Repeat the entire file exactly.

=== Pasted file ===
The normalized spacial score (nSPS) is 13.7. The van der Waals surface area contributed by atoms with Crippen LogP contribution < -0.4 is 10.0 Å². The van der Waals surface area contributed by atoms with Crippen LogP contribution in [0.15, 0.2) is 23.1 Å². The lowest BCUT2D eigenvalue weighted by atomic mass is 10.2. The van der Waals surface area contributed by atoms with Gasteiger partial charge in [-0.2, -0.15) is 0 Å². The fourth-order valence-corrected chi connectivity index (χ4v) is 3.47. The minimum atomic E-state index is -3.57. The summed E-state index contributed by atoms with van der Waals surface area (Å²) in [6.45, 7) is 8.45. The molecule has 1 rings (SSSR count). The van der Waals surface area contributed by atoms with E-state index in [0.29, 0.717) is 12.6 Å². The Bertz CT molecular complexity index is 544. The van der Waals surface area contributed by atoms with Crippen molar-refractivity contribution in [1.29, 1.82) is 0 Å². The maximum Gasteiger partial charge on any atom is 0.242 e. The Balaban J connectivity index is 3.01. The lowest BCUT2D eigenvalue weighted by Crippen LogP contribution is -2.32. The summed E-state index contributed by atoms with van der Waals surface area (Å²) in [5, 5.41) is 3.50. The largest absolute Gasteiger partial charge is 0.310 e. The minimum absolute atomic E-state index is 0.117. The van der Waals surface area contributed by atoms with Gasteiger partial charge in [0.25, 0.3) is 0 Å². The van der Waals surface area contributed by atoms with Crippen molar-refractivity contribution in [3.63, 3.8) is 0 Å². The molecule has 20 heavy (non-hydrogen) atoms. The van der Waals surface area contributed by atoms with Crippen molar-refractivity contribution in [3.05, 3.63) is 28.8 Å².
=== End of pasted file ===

The normalized spacial score (nSPS) is 13.7. The van der Waals surface area contributed by atoms with Crippen LogP contribution < -0.4 is 10.0 Å². The van der Waals surface area contributed by atoms with Crippen LogP contribution in [0.15, 0.2) is 23.1 Å². The lowest BCUT2D eigenvalue weighted by atomic mass is 10.2. The van der Waals surface area contributed by atoms with Gasteiger partial charge in [-0.2, -0.15) is 0 Å². The fourth-order valence-corrected chi connectivity index (χ4v) is 3.47. The minimum atomic E-state index is -3.57. The summed E-state index contributed by atoms with van der Waals surface area (Å²) in [6.45, 7) is 8.45. The molecule has 1 rings (SSSR count). The van der Waals surface area contributed by atoms with E-state index in [0.29, 0.717) is 12.6 Å². The Bertz CT molecular complexity index is 544. The van der Waals surface area contributed by atoms with Crippen molar-refractivity contribution in [1.29, 1.82) is 0 Å². The maximum Gasteiger partial charge on any atom is 0.242 e. The Balaban J connectivity index is 3.01. The lowest BCUT2D eigenvalue weighted by Crippen LogP contribution is -2.32. The summed E-state index contributed by atoms with van der Waals surface area (Å²) in [5, 5.41) is 3.50. The largest absolute Gasteiger partial charge is 0.310 e. The minimum absolute atomic E-state index is 0.117. The van der Waals surface area contributed by atoms with Gasteiger partial charge in [0.25, 0.3) is 0 Å². The van der Waals surface area contributed by atoms with Crippen molar-refractivity contribution in [3.63, 3.8) is 0 Å². The molecule has 20 heavy (non-hydrogen) atoms. The van der Waals surface area contributed by atoms with Crippen molar-refractivity contribution in [3.05, 3.63) is 28.8 Å².